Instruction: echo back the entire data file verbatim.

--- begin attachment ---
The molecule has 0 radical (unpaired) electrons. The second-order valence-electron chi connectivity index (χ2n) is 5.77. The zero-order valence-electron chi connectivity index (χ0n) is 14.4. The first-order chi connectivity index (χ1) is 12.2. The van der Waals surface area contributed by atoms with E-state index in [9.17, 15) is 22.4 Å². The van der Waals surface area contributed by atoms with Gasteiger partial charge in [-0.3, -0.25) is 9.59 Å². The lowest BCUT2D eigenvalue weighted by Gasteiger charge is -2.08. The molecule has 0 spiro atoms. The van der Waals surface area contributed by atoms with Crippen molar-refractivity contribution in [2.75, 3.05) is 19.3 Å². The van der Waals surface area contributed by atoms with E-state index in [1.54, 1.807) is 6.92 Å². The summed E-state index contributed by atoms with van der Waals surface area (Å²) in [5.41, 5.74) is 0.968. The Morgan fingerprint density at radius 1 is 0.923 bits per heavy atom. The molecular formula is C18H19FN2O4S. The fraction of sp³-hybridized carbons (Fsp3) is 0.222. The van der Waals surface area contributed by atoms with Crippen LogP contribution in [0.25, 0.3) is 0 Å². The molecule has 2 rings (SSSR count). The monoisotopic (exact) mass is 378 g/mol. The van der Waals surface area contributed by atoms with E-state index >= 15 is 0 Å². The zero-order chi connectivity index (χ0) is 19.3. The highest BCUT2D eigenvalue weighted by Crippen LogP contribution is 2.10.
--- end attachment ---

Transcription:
The molecule has 0 radical (unpaired) electrons. The second-order valence-electron chi connectivity index (χ2n) is 5.77. The zero-order valence-electron chi connectivity index (χ0n) is 14.4. The first-order chi connectivity index (χ1) is 12.2. The van der Waals surface area contributed by atoms with E-state index in [9.17, 15) is 22.4 Å². The van der Waals surface area contributed by atoms with Gasteiger partial charge in [-0.3, -0.25) is 9.59 Å². The lowest BCUT2D eigenvalue weighted by Gasteiger charge is -2.08. The molecule has 0 spiro atoms. The van der Waals surface area contributed by atoms with Crippen molar-refractivity contribution in [2.75, 3.05) is 19.3 Å². The van der Waals surface area contributed by atoms with E-state index in [1.54, 1.807) is 6.92 Å². The summed E-state index contributed by atoms with van der Waals surface area (Å²) in [5.41, 5.74) is 0.968. The Morgan fingerprint density at radius 1 is 0.923 bits per heavy atom. The molecular formula is C18H19FN2O4S. The fraction of sp³-hybridized carbons (Fsp3) is 0.222. The van der Waals surface area contributed by atoms with Crippen LogP contribution in [0.25, 0.3) is 0 Å². The molecule has 2 rings (SSSR count). The monoisotopic (exact) mass is 378 g/mol. The van der Waals surface area contributed by atoms with E-state index >= 15 is 0 Å². The zero-order chi connectivity index (χ0) is 19.3. The highest BCUT2D eigenvalue weighted by Crippen LogP contribution is 2.10.